The Country Gentlemen expanded the definition of "bluegrass" — they were progressive bluegrass before the term existed. The Gentlemen came along with the first wave of the folk music revival in the late '50s and quickly made a name for themselves as a band that could not only play traditional material straight, but also brought Bob Dylan and contemporary country material into the genre. Because of their exceptional singing and virtuoso instrumentals, the Gentlemen attracted a broad audience, ranging from traditional country/bluegrass fans to folk and soft rock lovers.
Formed in Washington, D.C., on July 4, 1957, the original lineup of the Country Gentlemen featured guitarist/vocalist Charlie Waller — who has led the band through all of its numerous incarnations — mandolinist/vocalist John Duffey, banjoist Bill Emerson, and bassist Tom Morgan. Waller had spent time with a number of country string bands in the early '50s, most notably Buzz Busby's band, the Bayou Boys, which also featured Emerson. After the Bayou Boys suffered a car crash in early 1957, Waller and Emerson put together a group to fulfill the band's regular spot at a Virginia venue while various members were recovering. That replacement band evolved into the County Gentlemen.
For the first two years of their existence, the Country Gentlemen went through numerous lineup changes. In 1959, they finally landed on a permanent lineup, with banjoist Eddie Adcock and bassist Tom Gray joining a band that already included Waller and Duffey. This lineup secured a contract with Starday Records and released a handful of singles, as well as one album, Traveling Dobro Blues. Following their Starday recordings, the group moved to Folkways, where they released three albums, including their breakthrough, Country Songs Old & New. After their stint at Folkways, the group moved to Mercury in 1963, where they released Folk Session Inside. The following year, they began a long association with Rebel Records.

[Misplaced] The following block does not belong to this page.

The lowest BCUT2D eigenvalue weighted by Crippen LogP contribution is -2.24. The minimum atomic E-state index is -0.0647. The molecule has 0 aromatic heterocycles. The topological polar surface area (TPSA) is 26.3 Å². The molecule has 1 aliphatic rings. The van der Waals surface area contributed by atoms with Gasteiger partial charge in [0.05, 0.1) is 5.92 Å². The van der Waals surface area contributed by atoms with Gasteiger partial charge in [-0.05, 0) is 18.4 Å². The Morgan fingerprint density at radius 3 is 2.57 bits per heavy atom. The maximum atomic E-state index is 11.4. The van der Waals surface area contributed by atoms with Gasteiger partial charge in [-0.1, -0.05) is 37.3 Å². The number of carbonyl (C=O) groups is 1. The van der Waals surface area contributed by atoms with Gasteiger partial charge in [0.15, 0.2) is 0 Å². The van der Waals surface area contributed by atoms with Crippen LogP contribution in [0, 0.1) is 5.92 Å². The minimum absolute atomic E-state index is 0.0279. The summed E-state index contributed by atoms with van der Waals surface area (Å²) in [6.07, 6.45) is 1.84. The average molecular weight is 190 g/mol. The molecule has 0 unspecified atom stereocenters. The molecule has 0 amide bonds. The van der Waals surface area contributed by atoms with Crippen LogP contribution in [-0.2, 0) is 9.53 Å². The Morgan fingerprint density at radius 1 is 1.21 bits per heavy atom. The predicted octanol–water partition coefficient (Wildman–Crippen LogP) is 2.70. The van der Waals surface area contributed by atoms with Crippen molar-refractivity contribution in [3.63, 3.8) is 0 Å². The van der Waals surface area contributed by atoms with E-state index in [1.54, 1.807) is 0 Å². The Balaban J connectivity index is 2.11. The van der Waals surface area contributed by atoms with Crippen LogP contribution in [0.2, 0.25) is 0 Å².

During the '60s, the Country Gentlemen built up a dedicated fan base in America through constant touring. Although their lineup shifted rapidly — following Gray's 1964 departure, they went through several of bassists before settling on Ed McGlothlin — their sound pretty much stayed the same. At the end of the '60s, the core lineup began to splinter as Duffey left in 1969; he was replaced by Jimmy Gaudreau. In the following year, both Adcock and McGlothlin left the lineup. In 1971, the second classic lineup of the Country Gentlemen — featuring Waller, a re-joined Bill Emerson, mandolinist Doyle Lawson, and bassist Bill Yates — fell into place and stayed together for two years. For the next 20 years, various lineups of the Country Gentlemen, which were all led by Waller, remained popular on the bluegrass festival circuit. ~ Stephen Thomas Erlewine & David Vinopal